Everything must move. Even a rock will eventually not be in the same place that it was before. Regarding transport, there are four factors:
- What must move?
- How far must it move?
- How big is it?
- When should it get where it’s going?
If it is just you going somewhere near, why don’t you walk?
A little farther and you are in a hurry, use a bicycle. You can carry up to 30 kg easily.
Big stuff, far and fast? Last resort: Automobile
I try to be mobile under any circumstance and use an appropriate transport mode for the need or desire.
- 1972 Ford Econoline 100
- Nameplate pried off and transformed into EN100 logo.
- As of 12.16.04, 306,000 miles.
- 240 (3.9L) Straight-six engine. Just like a Jaguar!
- Three-speed manual transmission. Just like a Duesenburg!
- Hydraulic Brakes!
- 16.5 mpg @ 65 mph
- 12.5 mpg @ 75 mph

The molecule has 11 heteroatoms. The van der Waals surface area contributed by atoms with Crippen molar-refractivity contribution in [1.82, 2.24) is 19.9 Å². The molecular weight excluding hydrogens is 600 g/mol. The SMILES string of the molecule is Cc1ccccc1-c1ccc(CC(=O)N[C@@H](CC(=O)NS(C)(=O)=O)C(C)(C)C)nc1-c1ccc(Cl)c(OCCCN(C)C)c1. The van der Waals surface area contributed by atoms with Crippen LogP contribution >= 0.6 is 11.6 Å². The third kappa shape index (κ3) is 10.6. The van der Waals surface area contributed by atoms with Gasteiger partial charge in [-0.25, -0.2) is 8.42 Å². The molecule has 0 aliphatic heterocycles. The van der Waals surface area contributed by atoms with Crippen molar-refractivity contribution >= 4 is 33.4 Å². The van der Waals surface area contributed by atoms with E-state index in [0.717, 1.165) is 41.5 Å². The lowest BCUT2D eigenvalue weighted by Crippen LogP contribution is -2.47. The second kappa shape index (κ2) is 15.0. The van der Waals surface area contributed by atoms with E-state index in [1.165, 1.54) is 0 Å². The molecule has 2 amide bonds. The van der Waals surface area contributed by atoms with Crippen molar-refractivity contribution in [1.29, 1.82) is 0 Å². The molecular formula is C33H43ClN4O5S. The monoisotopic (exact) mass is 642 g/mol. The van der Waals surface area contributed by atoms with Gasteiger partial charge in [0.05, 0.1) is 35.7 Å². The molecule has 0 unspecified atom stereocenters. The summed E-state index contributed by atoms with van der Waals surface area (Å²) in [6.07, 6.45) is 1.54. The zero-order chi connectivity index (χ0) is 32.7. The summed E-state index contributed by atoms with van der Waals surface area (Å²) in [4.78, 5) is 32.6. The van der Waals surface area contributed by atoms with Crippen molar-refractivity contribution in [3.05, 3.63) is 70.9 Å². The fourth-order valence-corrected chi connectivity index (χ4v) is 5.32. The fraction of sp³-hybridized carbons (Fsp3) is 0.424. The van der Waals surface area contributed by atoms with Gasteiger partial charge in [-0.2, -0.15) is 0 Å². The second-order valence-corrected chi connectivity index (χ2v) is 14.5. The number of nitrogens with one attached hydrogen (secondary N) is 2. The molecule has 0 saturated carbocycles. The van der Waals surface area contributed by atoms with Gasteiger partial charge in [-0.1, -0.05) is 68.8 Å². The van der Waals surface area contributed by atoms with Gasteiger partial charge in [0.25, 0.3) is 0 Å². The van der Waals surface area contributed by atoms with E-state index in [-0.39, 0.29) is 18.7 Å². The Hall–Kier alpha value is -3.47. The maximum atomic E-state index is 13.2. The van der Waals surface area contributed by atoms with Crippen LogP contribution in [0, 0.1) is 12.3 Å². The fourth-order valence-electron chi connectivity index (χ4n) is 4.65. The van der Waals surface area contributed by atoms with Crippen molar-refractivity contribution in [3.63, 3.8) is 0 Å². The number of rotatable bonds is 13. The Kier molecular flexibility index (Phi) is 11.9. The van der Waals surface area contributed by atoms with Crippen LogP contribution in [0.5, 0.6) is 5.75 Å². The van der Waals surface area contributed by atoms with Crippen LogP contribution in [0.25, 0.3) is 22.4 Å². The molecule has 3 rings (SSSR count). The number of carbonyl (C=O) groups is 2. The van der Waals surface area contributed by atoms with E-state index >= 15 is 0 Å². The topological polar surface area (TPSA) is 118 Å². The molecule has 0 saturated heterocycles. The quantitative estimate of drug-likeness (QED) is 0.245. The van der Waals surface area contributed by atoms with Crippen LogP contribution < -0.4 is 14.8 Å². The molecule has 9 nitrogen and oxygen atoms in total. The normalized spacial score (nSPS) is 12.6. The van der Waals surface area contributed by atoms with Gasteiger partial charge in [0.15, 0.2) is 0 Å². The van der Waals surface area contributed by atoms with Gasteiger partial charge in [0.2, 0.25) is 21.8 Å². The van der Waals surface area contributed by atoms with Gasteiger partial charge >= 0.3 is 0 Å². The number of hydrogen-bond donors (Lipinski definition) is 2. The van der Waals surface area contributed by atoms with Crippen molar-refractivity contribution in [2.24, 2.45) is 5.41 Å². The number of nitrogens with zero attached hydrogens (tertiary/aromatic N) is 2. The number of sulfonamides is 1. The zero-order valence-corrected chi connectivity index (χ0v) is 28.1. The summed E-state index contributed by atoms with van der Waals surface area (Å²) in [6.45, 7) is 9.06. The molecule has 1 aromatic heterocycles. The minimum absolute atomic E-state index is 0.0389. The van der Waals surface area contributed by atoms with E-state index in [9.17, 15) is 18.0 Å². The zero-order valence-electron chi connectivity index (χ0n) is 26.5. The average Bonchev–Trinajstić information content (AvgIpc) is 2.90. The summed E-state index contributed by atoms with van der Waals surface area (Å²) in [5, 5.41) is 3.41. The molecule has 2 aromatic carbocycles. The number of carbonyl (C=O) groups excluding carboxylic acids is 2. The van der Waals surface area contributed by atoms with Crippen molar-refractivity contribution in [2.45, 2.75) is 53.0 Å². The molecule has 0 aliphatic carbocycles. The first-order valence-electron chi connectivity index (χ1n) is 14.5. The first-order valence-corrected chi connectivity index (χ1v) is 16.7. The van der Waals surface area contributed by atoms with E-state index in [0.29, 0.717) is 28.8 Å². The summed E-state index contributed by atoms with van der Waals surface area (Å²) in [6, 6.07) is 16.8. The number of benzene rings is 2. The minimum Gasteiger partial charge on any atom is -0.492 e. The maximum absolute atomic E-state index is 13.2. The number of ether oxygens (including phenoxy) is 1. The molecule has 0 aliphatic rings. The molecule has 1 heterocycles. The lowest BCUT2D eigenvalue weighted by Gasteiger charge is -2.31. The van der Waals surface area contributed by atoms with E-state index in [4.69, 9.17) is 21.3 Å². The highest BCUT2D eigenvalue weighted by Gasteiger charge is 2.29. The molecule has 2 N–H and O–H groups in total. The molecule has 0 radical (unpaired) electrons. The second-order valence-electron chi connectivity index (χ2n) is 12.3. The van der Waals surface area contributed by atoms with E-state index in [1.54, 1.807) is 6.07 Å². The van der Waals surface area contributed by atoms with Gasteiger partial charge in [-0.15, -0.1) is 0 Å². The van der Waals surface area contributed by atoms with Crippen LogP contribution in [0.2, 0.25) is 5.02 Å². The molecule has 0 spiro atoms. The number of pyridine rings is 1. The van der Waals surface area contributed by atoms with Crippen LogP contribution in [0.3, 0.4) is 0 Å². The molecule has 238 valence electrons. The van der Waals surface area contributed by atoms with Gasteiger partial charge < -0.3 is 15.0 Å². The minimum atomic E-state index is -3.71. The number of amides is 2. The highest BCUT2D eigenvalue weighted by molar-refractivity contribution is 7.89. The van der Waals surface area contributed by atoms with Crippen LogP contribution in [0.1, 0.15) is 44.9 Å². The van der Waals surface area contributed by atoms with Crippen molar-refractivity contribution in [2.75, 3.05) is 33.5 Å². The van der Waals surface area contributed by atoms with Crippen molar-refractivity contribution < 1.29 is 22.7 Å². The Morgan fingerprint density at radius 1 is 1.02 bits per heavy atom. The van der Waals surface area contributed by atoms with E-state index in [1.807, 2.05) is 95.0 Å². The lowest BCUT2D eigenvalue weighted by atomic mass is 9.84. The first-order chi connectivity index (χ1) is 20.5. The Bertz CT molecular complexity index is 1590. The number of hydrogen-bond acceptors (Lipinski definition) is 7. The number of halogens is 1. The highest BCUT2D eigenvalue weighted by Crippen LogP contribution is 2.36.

- Top speed 83 mph
A trustworthy vehicle and very fun to drive. No longer than a new Honda Civic!
- 1960 (?) Schwinn King-Sized American
- Built from $20 Single-speed Bicycle
- Sturmey-Archer drum brakes
- Profile handlebars
- Trek (Shoji) air-oil suspension fork
I machined parts to attach a small chainring to the original large one to provide emergency low-range gearing.
- Very heavy.
- Very fast downhill.
- Brakes are trick, but not very effective.
Matt McClintock and I built this kayak from plans in Chris Kulszycki’s “The Kayak Shop”
Visit Chesapeake Light Craft for kits and plans